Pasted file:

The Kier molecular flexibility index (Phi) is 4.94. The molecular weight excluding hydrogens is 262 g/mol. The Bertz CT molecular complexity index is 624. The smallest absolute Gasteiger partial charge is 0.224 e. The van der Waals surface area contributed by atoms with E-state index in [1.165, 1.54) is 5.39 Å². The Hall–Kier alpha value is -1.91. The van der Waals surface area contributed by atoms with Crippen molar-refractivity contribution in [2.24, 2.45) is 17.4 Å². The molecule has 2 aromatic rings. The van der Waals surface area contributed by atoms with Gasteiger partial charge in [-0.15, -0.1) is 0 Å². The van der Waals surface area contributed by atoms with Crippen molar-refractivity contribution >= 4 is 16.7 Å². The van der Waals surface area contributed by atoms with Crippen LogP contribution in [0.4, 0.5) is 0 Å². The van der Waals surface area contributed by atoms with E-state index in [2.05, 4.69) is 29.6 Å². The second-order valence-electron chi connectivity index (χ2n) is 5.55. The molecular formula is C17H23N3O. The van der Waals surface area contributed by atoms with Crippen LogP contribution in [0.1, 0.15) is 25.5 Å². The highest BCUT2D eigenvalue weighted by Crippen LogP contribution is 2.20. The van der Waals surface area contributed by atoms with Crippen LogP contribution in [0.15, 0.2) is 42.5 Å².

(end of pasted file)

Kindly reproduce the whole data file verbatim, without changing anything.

The Kier molecular flexibility index (Phi) is 4.94. The molecular weight excluding hydrogens is 262 g/mol. The Bertz CT molecular complexity index is 624. The smallest absolute Gasteiger partial charge is 0.224 e. The van der Waals surface area contributed by atoms with E-state index in [1.165, 1.54) is 5.39 Å². The Hall–Kier alpha value is -1.91. The van der Waals surface area contributed by atoms with Crippen molar-refractivity contribution in [2.24, 2.45) is 17.4 Å². The molecule has 2 aromatic rings. The van der Waals surface area contributed by atoms with Gasteiger partial charge in [-0.15, -0.1) is 0 Å². The van der Waals surface area contributed by atoms with Crippen molar-refractivity contribution >= 4 is 16.7 Å². The van der Waals surface area contributed by atoms with Crippen LogP contribution in [0.4, 0.5) is 0 Å². The van der Waals surface area contributed by atoms with E-state index in [2.05, 4.69) is 29.6 Å². The second-order valence-electron chi connectivity index (χ2n) is 5.55. The molecular formula is C17H23N3O. The van der Waals surface area contributed by atoms with Crippen LogP contribution in [0.1, 0.15) is 25.5 Å². The highest BCUT2D eigenvalue weighted by Crippen LogP contribution is 2.20. The van der Waals surface area contributed by atoms with Crippen LogP contribution in [0.15, 0.2) is 42.5 Å².